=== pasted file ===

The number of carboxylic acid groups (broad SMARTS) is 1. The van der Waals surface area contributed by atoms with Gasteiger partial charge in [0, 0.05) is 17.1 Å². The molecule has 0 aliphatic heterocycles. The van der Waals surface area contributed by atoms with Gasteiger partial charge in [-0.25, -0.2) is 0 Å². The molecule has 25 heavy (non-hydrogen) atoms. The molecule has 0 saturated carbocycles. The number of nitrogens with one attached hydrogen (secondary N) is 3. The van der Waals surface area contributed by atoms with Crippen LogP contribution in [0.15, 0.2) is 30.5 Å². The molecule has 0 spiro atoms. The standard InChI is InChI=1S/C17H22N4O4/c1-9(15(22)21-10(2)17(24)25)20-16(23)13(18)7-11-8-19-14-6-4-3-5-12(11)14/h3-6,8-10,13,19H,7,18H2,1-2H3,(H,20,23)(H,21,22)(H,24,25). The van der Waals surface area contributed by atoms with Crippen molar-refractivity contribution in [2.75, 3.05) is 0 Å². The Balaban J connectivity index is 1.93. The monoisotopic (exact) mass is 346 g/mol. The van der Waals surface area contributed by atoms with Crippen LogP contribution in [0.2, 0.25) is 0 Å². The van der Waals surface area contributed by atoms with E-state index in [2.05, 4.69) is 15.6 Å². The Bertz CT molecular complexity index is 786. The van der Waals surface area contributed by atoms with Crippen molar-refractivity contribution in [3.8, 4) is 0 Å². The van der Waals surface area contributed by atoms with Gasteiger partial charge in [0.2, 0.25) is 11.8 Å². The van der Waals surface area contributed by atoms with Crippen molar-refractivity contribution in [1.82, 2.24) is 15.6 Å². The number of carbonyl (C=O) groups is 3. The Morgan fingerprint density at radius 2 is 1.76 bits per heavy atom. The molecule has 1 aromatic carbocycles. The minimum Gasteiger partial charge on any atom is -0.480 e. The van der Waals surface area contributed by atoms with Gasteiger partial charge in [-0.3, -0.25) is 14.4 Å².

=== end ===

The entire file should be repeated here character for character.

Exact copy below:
The number of carboxylic acid groups (broad SMARTS) is 1. The van der Waals surface area contributed by atoms with Gasteiger partial charge in [0, 0.05) is 17.1 Å². The molecule has 0 aliphatic heterocycles. The van der Waals surface area contributed by atoms with Gasteiger partial charge in [-0.25, -0.2) is 0 Å². The molecule has 25 heavy (non-hydrogen) atoms. The molecule has 0 saturated carbocycles. The number of nitrogens with one attached hydrogen (secondary N) is 3. The van der Waals surface area contributed by atoms with Crippen LogP contribution in [0.15, 0.2) is 30.5 Å². The molecule has 0 spiro atoms. The standard InChI is InChI=1S/C17H22N4O4/c1-9(15(22)21-10(2)17(24)25)20-16(23)13(18)7-11-8-19-14-6-4-3-5-12(11)14/h3-6,8-10,13,19H,7,18H2,1-2H3,(H,20,23)(H,21,22)(H,24,25). The van der Waals surface area contributed by atoms with Crippen molar-refractivity contribution in [2.75, 3.05) is 0 Å². The Balaban J connectivity index is 1.93. The monoisotopic (exact) mass is 346 g/mol. The van der Waals surface area contributed by atoms with Crippen LogP contribution in [0.2, 0.25) is 0 Å². The van der Waals surface area contributed by atoms with E-state index in [2.05, 4.69) is 15.6 Å². The Bertz CT molecular complexity index is 786. The van der Waals surface area contributed by atoms with Crippen molar-refractivity contribution in [3.8, 4) is 0 Å². The van der Waals surface area contributed by atoms with Gasteiger partial charge in [0.2, 0.25) is 11.8 Å². The van der Waals surface area contributed by atoms with Crippen molar-refractivity contribution in [1.82, 2.24) is 15.6 Å². The number of carbonyl (C=O) groups is 3. The Morgan fingerprint density at radius 2 is 1.76 bits per heavy atom. The molecule has 1 aromatic carbocycles. The minimum Gasteiger partial charge on any atom is -0.480 e. The van der Waals surface area contributed by atoms with Gasteiger partial charge in [-0.3, -0.25) is 14.4 Å².